Small size, big voiceby Chris Roberts, Minnesota Public Radio
If you're a songwriter, being a Korean adoptee, a woman and only four-feet-ten inches tall gives you a lot to talk about. St. Paul musician Mayda's big sound belies her diminutive size.
St. Paul, Minn. — In a crowd, it's easy to overlook Mayda. But on stage, it is hard not to notice her.
"Just look at me," she says. "There's not a whole lotta Korean artists out there playing and writing their own material. And I'm teeny."
But while she may stand out in an ocean of white rappers and indie rockers, Mayda also has to resist being pigeon-holed. She thinks Korean adoptees tend to be typecast as American culture-obsessed, submissive and studious.
"When people look at me they think 'oh, she probably plays violin, classical piano or whatever,' and I don't," she says.
Mayda battles those preconceived notions in the title track of her new cd, "Stereotype."
Mayda is a St. Paul Central and University of Minnesota graduate. Over the years she has evolved from a guitarist and occasional back-up singer in an all female high school rock band to a solo artist and songwriter with a controlled, yet powerful voice.
"I feel like music just comes so easy," she says. "I have to do it. I don't have a choice."
"It's in my DNA," Mayda says, referring to her Korean background and the parents she's never met. It's not something she addresses directly in her music, but letting go or giving up something is a recurring theme, such as on the song "Quick as a Dove."
Last year, Mayda traveled to South Korea and played some shows for a Korean adoptee organization. She says it allowed her to claim her heritage while accepting the cultural gulf between her and all the natives who looked like her.
"It made me really proud," she says. "It really solidified who I am and who I'm trying to be. It definitely helped complete me, as corny as that sounds."
On some songs, Mayda sounds like a Prince protege. That could be because former Prince drummer Michael Bland has taken her under his wing. Bland discovered Mayda when some guy walked up to him on the street and gave him a demo tape.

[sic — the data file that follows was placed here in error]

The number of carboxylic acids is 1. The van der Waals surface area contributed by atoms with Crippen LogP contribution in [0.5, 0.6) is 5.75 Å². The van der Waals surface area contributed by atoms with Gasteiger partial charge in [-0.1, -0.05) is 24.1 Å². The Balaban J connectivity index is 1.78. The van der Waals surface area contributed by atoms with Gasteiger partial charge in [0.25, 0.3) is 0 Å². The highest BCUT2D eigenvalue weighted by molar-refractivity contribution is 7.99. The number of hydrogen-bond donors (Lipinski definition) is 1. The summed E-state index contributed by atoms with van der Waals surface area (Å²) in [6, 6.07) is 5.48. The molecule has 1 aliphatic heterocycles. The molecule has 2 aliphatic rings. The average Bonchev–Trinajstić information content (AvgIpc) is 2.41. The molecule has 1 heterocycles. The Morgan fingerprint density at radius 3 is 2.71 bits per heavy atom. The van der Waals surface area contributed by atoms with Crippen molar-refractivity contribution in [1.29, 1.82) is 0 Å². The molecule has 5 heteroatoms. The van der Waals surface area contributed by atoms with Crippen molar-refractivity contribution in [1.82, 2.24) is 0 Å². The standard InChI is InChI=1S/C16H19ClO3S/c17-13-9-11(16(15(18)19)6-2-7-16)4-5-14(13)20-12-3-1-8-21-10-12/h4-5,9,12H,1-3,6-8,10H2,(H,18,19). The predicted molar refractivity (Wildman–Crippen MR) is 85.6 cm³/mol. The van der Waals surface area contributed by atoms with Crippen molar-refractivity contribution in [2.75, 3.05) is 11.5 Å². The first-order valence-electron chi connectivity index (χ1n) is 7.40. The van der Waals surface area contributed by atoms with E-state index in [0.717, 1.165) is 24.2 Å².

"I wasn't particularly interested in most of what I heard except there was this voice and a couple of riffs that got my attention," he says. "I'm like, 'well who's that?' "
Bland has also worked with some big name talent. He toured with Paul Westerberg, and he's currently drummer for Soul Asylum. He's started a company devoted to grooming emerging talent called Sonic Matrimony.
Bland says the quality Mayda shares with some of the stars he's played with is that she embodies what she sings about. He says he's not so concerned with making her famous as unleashing her voice.
"She's a triple minority," he says. "She's short, she's Korean,and she's a woman. So she's got a lot on her mind and I just want to make sure she gets a chance to say what's on it."
One area where Mayda doesn't lack confidence is her ability to share observations, insights and wisdom about the human experience in her songs. That's why she is eager to reach as large and broad an audience as possible.
" 'Cause I think it's important that we're all on the same page, so we can learn from our mistakes, what we've done, what works," she says. "Let's keep going with what works."
And what does work?
"I don't know," she says.
Mayda says that's a subject for future songs.
- All Things Considered, 12/14/2007, 5:55 p.m.